NARRATOR: Another team, in France, uses laser scanning to investigate why some of the tallest cathedrals fell down.

STEPHEN MURRAY: This is an exciting building, because it's come through a whole series of catastrophes.

NARRATOR: What pushed cathedral builders to such dangerous heights? Experts explore a radical new theory: medieval builders used sacred numbers from the Bible as a blueprint.

JOAN BRANHAM (Providence College): We can analyze medieval manuscripts that show the Temple of Solomon, and guess what it looks like? It looks like a Gothic church.

NARRATOR: Embedded in stone and stained glass, is there a hidden mathematical code that unlocks the secrets of Gothic cathedrals?

At the dawn of cathedral construction, in the late Middle Ages, around the 12th century, building with stone was dirty, difficult work. No one knows this better than these modern craftsmen. Southeast of Paris, France, they are building a medieval castle, using only traditional tools and local materials: stone, iron and wood.

They're rediscovering the same methods used to construct Gothic cathedrals.

Their castle, called Guedelon, stretches about half the length of a football field. It's part tourist attraction and part medieval construction lab.

MARYLINE MARTIN (Guédelon): We're building to understand. It's an experimental archaeological site, and the idea is to get as close as we can to the reality of medieval construction work.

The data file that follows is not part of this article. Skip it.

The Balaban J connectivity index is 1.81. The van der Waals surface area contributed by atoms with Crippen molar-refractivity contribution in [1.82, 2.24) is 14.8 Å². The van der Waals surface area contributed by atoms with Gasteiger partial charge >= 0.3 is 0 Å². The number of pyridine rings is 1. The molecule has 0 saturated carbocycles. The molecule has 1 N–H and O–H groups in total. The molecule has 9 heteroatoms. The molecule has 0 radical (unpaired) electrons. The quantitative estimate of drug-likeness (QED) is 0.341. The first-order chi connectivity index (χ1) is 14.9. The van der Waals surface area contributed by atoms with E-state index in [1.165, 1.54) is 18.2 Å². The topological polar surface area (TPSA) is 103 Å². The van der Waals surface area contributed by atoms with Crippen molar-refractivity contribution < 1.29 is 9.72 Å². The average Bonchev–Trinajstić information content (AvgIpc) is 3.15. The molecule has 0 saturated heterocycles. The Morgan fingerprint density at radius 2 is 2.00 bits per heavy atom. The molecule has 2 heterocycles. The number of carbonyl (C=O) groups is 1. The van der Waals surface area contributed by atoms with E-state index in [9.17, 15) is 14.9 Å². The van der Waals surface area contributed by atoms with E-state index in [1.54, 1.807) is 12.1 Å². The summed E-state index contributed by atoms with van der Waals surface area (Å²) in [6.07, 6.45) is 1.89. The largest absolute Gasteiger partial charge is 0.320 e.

NARRATOR: The team's challenge today is how to build a wall on the upper floor of the castle. The first problem is cutting through solid rock. Stonecutters find that if they hammer along natural fault lines, they can split the rocks open.

Next, masons carve the pieces into building blocks. But each weighs 150 pounds, and has to be lifted all the way up top, almost five-stories high.

From medieval manuscripts, the crew discovered that builders in cathedral times turned an ancient Roman war engine into a hoisting machine. Workers can lift six times their own weight. They call this curious contraption the "squirrel cage."

Thibaut Desjardin is trying it out for the first time.

THIBAUT DESJARDINS (Guédelon): It's harder than it looks. It's tough because there's a lot of resistance. The wheel slows down regularly, so you have to keep speeding up.

NARRATOR: Step by step, the wheel lifts the stones to the roof.

Meanwhile, another team mixes mortar. It's a long-lost recipe of burnt limestone and sand. The mortar smoothes out gaps between stones, but it's no Super Glue®.

SARAH PRESTON (Guédelon): It's a very slow-drying mortar. In fact, in the inside of these walls, where there's very little air, it could take over a thousand years for the mortar to completely dry.

NARRATOR: Instead of mortar holding the blocks together, it's something much more basic: pressure. The weight of the castle, 60,000 tons, keeps each stone in place.

But each layer of stone must be level, or the entire wall will topple. In pre-Gothic times, the only way to build tall is to construct big thick walls. So, the result is buildings that are bulky and dark.

Then, all that changes. On June 11, 1144 AD, a "who's who" of medieval France, including the king and queen, gather in the outskirts of Paris. Here, at St. Denis, the king's official church, they witness a revolution in engineering.